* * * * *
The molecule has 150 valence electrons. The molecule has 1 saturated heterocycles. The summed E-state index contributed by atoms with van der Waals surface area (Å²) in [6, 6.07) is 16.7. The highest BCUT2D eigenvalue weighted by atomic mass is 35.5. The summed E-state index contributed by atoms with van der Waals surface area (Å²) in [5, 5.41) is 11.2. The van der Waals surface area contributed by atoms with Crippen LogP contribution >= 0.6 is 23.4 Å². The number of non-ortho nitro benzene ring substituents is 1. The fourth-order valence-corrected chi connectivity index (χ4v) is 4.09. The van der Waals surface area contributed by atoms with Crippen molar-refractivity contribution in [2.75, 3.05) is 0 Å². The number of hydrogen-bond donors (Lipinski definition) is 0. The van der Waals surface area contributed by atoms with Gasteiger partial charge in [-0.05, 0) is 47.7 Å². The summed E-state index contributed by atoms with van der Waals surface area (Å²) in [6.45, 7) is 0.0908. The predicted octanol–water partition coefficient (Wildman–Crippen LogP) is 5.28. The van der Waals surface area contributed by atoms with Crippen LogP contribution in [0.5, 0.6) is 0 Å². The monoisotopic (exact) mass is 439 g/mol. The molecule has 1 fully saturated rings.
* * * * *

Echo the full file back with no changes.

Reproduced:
The molecule has 150 valence electrons. The molecule has 1 saturated heterocycles. The summed E-state index contributed by atoms with van der Waals surface area (Å²) in [6, 6.07) is 16.7. The highest BCUT2D eigenvalue weighted by atomic mass is 35.5. The summed E-state index contributed by atoms with van der Waals surface area (Å²) in [5, 5.41) is 11.2. The van der Waals surface area contributed by atoms with Crippen LogP contribution >= 0.6 is 23.4 Å². The number of non-ortho nitro benzene ring substituents is 1. The fourth-order valence-corrected chi connectivity index (χ4v) is 4.09. The van der Waals surface area contributed by atoms with Crippen molar-refractivity contribution in [2.75, 3.05) is 0 Å². The number of hydrogen-bond donors (Lipinski definition) is 0. The van der Waals surface area contributed by atoms with Gasteiger partial charge in [-0.05, 0) is 47.7 Å². The summed E-state index contributed by atoms with van der Waals surface area (Å²) in [6.45, 7) is 0.0908. The predicted octanol–water partition coefficient (Wildman–Crippen LogP) is 5.28. The van der Waals surface area contributed by atoms with Crippen LogP contribution in [0.5, 0.6) is 0 Å². The monoisotopic (exact) mass is 439 g/mol. The molecule has 1 fully saturated rings.